Joseph Haydn – Symphony No. 92 (Oxford) Gustav Mahler – Symphony No. 2 (Resurrection) Wolfgang Amadeus Mozart – Serenade K 375

London 1964:
Ludwig van Beethoven – Symphony No. 9

Rehearsal, Vienna 1960:
Ludwig van Beethoven – Egmont Overture

Amsterdam, 1955:
Arnold Schoenberg – Verklärte Nacht

Jacques Offenbach – Overture to La Belle Hélène Richard Strauss – Salomé “Dance of the Seven Veils“ Kurt Weill – Kleine Dreigroschenmusik


Johann Sebastian Bach – Mass in B minor, St Matthew Passion
Ludwig van Beethoven – Fidelio Anton Bruckner – Symphony No. 6 Paul Hindemith – Nobilissima Visione Otto Klemperer – String Quartet No. 7
Gustav Mahler – Symphonies Nos 2 and 9
Wolfgang Amadeus Mozart – Così fan Tutte, Don Giovanni, Masonic Funeral Music
Igor Stravinsky – Symphony in Three Movements
Richard Wagner – Der Fliegende Holländer


Sándor Baracs (1900–2002)
Born in Budapest, emigrated to Holland in 1927; during the Nazi occupation active in the resistance, foreign editor with the resistance newspaper Trouw; then became a lawyer; after the war went back to Budapest where he assisted at concerts and opera performances at the Budapest opera under Klemperer; following the Soviet repression of the 1956 uprising, left Hungary again for Amsterdam.

Franz Beidler (1901–1981)
German-Swiss author, Wagner’s ‘first grandchild’ but banned from Bayreuth by Cosima Wagner; during the Weimar Republic worked with Leo Kestenberg at the Prussian Ministry of Science, Culture and Education; between 1943 and 1972 general secretary of the Swiss Society of Authors; main work: Cosima Wagner-Liszt, Der Weg zum Wagner-Mythos.

Ernst Bloch (1885–1977)
One of Klemperer’s few close friends; ranks as one of the most idiosyncratic Marxist thinkers of his time; 1933–1948 in US exile, returned to become professor of philosophy in Leipzig; his move in 1961 to West Germany and a professorship at Tübingen University enabled regular contact between the two.

Tamás Blum (1927–1992)
Hungarian conductor and translator; 1945–1951 at the Budapest State Opera, where he worked as Klemperer’s assistant; between 1953 and 1958 music director at the Debre en Opera House; 1959 re-appointed at Budapest Opera, moved to Zurich in 1966, in 1977 director of the International Opera Studio there.

Pierre Boulez (1925–2016)
Composer and conductor, possibly the single most dominant figure in the post-war musical scene; first heard Klemperer conduct in 1952 in Montreal (‘an indelible impression’); as of the mid–1960s Klemperer took a great interest in Boulez’s work and career and regularly attended his rehearsals and performances.

Harold Byrnes (Bernstein) (1903–1977)
German-American conductor and orchestrator, a close friend of Klemperer’s since his Berlin years; studied at the Stern Conservatory in Berlin with Erich Kleiber and Leo Blech; 1936 moved to Los Angeles where he founded the Los Angeles Chamber Symphony, regularly performance works by Schoenberg; after the war returned to Berlin, in 1971 conducted Schoenberg’s Moses und Aron at the German Opera; for Klemperer’s 1947 Copenhagen concert arranged a suite from Purcell’s The Fairy Queen.

Raymond Clark
Principal cellist of the Philharmonia Orchestra from its inception; largely self-taught, Clark had risen from plain roots to the top of his profession and was a firm favourite of Klemperer’s.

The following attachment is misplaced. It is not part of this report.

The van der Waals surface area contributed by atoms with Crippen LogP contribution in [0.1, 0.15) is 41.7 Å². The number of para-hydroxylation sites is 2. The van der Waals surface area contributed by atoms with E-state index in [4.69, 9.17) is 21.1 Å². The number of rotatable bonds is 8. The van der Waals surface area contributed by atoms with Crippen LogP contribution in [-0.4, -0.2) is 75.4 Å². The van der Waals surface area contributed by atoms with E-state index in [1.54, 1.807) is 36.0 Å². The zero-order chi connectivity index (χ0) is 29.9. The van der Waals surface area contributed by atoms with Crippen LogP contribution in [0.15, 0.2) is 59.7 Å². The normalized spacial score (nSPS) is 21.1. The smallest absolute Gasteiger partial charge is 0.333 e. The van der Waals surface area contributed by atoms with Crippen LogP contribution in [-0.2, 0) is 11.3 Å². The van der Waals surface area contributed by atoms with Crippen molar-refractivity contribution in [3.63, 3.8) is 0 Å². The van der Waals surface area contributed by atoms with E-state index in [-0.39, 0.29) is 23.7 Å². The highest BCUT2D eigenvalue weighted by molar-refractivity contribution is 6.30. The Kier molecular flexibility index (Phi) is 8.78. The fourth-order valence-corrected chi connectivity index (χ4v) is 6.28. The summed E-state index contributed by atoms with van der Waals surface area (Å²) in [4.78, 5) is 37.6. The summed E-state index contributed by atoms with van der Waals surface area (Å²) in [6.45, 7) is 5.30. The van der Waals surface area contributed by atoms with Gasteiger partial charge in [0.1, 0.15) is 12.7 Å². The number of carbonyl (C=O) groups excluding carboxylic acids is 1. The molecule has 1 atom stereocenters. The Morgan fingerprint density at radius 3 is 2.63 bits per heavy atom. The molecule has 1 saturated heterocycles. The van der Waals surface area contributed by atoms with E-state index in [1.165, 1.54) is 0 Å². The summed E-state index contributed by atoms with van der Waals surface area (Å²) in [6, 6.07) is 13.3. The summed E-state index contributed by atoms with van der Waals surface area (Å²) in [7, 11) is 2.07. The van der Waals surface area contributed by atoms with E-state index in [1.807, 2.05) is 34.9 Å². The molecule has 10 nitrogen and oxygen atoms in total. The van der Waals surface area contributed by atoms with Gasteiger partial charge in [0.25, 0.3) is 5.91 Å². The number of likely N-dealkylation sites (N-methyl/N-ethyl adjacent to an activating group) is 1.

Hans Curjel (1896–1974)
German conductor and dramatist; studied violin and conducting at the Karlsruhe Conservatory; 1924-25 conductor at the Dusseldorf Theatre, 1925-27 deputy director of the Baden Kunsthalle Karlsruhe. He then joined Klemperer at the Kroll Opera in Berlin as main dramaturg and deputy director (1927–1931), decisively helping determine its avant-garde direction; after the Kroll’s closure guest director at the State Opera. Emigrated to Switzerland in 1933. His monumental Experiment Kroll Oper 1927–1931 appeared posthumously in 1975, edited by Eigel Kruttge.

Paul Dessau (1894–1979)
Like Bloch, one of Klemperer’s few close friends; chorus master and conductor under Klemperer in Cologne (1919–1923); a prolific composer often collaborating with Brecht, Dessau after the war settled and remained in East Germany; they corresponded regularly and as of the mid–1960s till Klemperer’s death met on various occasions.

Herbert Downes (1909–2004)
Principal violist of the Philharmonia from 1945 till 1974; also prolific chamber music player.

Georg Eisler (1928–1998)
Son of the composer Hanns Eisler, Georg Eisler was a renowned Austrian painter and graphics artist; designed the sets and costumes for Klemperer’s 1961 Magic Flute production at Covent Garden.

Walter Felsenstein (1901–1975)
Iconic theatre and opera director, between 1932 and 1936 at Cologne and Frankfurt; in 1947 created the Komische Oper in East Berlin, inviting Klemperer to conduct his epoch-making production of Bizet’s Carmen there.

Moje Forbach (1898–1993)
German opera singer/actress, 1928–1931 engaged by Klemperer at the Kroll where she premiered Schoenberg’s Erwartung and delivered a Senta of ‘heroic possession’ in his legendary Fliegende Holländer production. Forbach thereafter enjoyed a long and successful career as a stage and film actress.

George Harewood (1923–2011)
A music enthusiast, Lord Harewood devoted most of his career to opera and held various posts at the Royal Opera House, Covent Garden (1951–1972), where he invited Klemperer to conduct (and direct) Fidelio (1961 and 1969), Zauberflöte (1962, 1963) and Lohengrin (1963).

Peter Heyworth (1921–1991)
American-born British music critic and journalist, author of the authoritative 2-volume biography Otto Klemperer. His Life and Times and editor of Conversations with Klemperer

Max Hofmüller (1881–1981)
Singer and opera director, member of the Strasbourg Opera under Klemperer (1914–1917), from 1918 senior director in Munich; staged Klemperer’s Ring cycle at the Teatro Colón in Buenos Aires (1931); concentrated after the war on teaching.

Fred Husler (1889–1969)